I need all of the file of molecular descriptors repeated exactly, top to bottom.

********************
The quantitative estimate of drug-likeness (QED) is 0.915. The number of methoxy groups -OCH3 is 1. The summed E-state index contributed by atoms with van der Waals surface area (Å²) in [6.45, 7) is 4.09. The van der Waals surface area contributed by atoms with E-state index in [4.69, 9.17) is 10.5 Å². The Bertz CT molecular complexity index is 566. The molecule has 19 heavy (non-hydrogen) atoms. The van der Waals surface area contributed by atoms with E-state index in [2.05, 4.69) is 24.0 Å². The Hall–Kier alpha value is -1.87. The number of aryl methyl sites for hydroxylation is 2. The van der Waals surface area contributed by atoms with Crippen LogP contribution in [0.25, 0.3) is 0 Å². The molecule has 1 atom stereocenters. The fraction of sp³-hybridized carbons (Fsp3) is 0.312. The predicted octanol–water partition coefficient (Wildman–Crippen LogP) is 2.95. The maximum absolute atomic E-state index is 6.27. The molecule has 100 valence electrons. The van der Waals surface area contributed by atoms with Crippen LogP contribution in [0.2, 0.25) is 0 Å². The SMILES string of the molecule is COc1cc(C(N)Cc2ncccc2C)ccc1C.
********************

The quantitative estimate of drug-likeness (QED) is 0.915. The number of methoxy groups -OCH3 is 1. The summed E-state index contributed by atoms with van der Waals surface area (Å²) in [6.45, 7) is 4.09. The van der Waals surface area contributed by atoms with E-state index in [4.69, 9.17) is 10.5 Å². The Bertz CT molecular complexity index is 566. The molecule has 19 heavy (non-hydrogen) atoms. The van der Waals surface area contributed by atoms with E-state index in [2.05, 4.69) is 24.0 Å². The Hall–Kier alpha value is -1.87. The number of aryl methyl sites for hydroxylation is 2. The van der Waals surface area contributed by atoms with Crippen LogP contribution in [0.25, 0.3) is 0 Å². The molecule has 1 atom stereocenters. The fraction of sp³-hybridized carbons (Fsp3) is 0.312. The predicted octanol–water partition coefficient (Wildman–Crippen LogP) is 2.95. The maximum absolute atomic E-state index is 6.27. The molecule has 100 valence electrons. The van der Waals surface area contributed by atoms with Crippen LogP contribution in [0.2, 0.25) is 0 Å². The SMILES string of the molecule is COc1cc(C(N)Cc2ncccc2C)ccc1C.